To correct this error, Teams #5, 11, 20, 23, 26, 30, 36, and 39 will be held back for 1 minute, off the clock, before leaving Nome. This will of course be calculated with their work times which are being tabulated right now. No additional separation will be added. The Restart from Nome will force the correction automatically.
Note: It is still possible for a team to overtake on the trail and be behind on course time. This is especially for teams released in positions 16 and below, as they are being released out on 10 minute intervals even if their course times are 1-2 hours apart.
After work time and any other adjustments are made, the teams will be resorted by their course time. Our restart schedule out of Nome is very clear and has been published in Section 11 of the Official Rules since August 2012.
Here’s how it reads:
11. NOME RACE RESTART
11.1. Nome Halfway Release Procedures: Starting at 8:00 a.m., Thursday morning:
11.1.1. Teams one (1) through five (5) will be released on their actual trail split times not to exceed forty-five (45) minutes apart. After the release of the fifth team there will then be a 30-minute break.
11.1.2. Teams six (6) through ten (10) will then be released on their actual trail split times not to exceed thirty (30) minutes. After the release of the tenth team there will be a 15-minute break.
11.1.3. Teams eleven (11) through fifteen (15) will then be released on their actual trail split times not to exceed fifteen (15) minutes. After the release of the fifteenth team there will be a ten (10) minute break.
11.1.4. The remainder of the teams will then be released on their actual trail split times or every ten (10) minutes whichever comes first.
11.1.5. Course Times will reflect any Nome work times and time adjustments.
Once teams reach Tanana on the way toward the finish line in Fairbanks, we will again stagger their restarts on Saturday morning in an attempt to get top teams on the trail in a way that will allow them to cross the line both in course time order, but also physically so that the first team to arrive is actually the first place (fastest) team.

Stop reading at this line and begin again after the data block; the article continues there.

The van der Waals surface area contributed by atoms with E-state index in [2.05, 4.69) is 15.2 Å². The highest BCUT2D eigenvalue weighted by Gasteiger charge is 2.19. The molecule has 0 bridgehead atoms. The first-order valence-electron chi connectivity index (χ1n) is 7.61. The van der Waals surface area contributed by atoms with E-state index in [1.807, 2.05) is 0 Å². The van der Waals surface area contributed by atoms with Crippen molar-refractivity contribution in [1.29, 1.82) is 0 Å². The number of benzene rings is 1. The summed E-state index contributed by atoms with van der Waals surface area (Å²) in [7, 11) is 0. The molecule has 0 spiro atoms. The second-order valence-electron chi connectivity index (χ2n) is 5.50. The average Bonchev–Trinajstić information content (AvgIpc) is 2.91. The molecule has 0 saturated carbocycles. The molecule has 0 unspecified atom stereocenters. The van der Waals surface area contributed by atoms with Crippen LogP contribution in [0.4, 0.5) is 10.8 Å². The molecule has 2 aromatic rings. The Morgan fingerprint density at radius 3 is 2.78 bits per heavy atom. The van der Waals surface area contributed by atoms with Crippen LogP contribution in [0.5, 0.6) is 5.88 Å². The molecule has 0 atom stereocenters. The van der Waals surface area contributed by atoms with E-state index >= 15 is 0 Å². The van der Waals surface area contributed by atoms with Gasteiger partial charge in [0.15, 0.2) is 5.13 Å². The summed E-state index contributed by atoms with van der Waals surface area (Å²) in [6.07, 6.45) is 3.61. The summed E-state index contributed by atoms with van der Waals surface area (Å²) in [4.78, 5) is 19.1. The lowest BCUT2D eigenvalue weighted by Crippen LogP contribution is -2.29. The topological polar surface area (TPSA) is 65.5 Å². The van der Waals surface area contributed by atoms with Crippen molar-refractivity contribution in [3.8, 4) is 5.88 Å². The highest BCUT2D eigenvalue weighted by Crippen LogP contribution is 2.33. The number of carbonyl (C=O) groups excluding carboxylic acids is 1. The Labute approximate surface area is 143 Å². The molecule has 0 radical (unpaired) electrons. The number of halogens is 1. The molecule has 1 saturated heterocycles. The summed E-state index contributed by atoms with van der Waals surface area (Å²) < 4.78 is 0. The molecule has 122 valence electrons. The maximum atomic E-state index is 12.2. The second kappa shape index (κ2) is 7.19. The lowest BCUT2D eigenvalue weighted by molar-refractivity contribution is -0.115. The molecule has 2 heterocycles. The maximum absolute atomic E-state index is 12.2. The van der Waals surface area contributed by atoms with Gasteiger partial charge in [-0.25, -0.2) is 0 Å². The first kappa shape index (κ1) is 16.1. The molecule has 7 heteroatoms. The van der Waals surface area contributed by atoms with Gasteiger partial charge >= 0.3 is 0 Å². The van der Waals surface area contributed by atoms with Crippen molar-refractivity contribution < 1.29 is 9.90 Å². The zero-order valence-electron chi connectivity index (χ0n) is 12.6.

Even with our hold and release schedule, it is possible for a team to cross the finish line before another team, but actually have a lower overall ranking based on their course time. In fact, at the end of 2012 race we had a 4th place team come into Fairbanks before the 3rd place team. It’s frustrating and confusing, which is why I will reiterate again, always watch their course times.
Every year I learn something new about how the Iron Dog works. Mistakes are made, but we all work together to find solutions to improve this event in all areas. The very nature of conducting a race that covers 2,000 miles and impacts the lives of thousands of people is a risky business. I am grateful for everyone involved, from sponsors to volunteers and racers that willingly put themselves at great risk. Iron Dog has survived for 30 years, through setbacks and comebacks, good publicity and bad. Despite the challenges it keeps on running.
In the end, what I hope our fans, supporters, staff, volunteers and racers take away from the 2013 Iron Dog is that it was highly competitive, ethically conducted and we all survived to do it again for another 30 years.
Executive Director, Iron Dog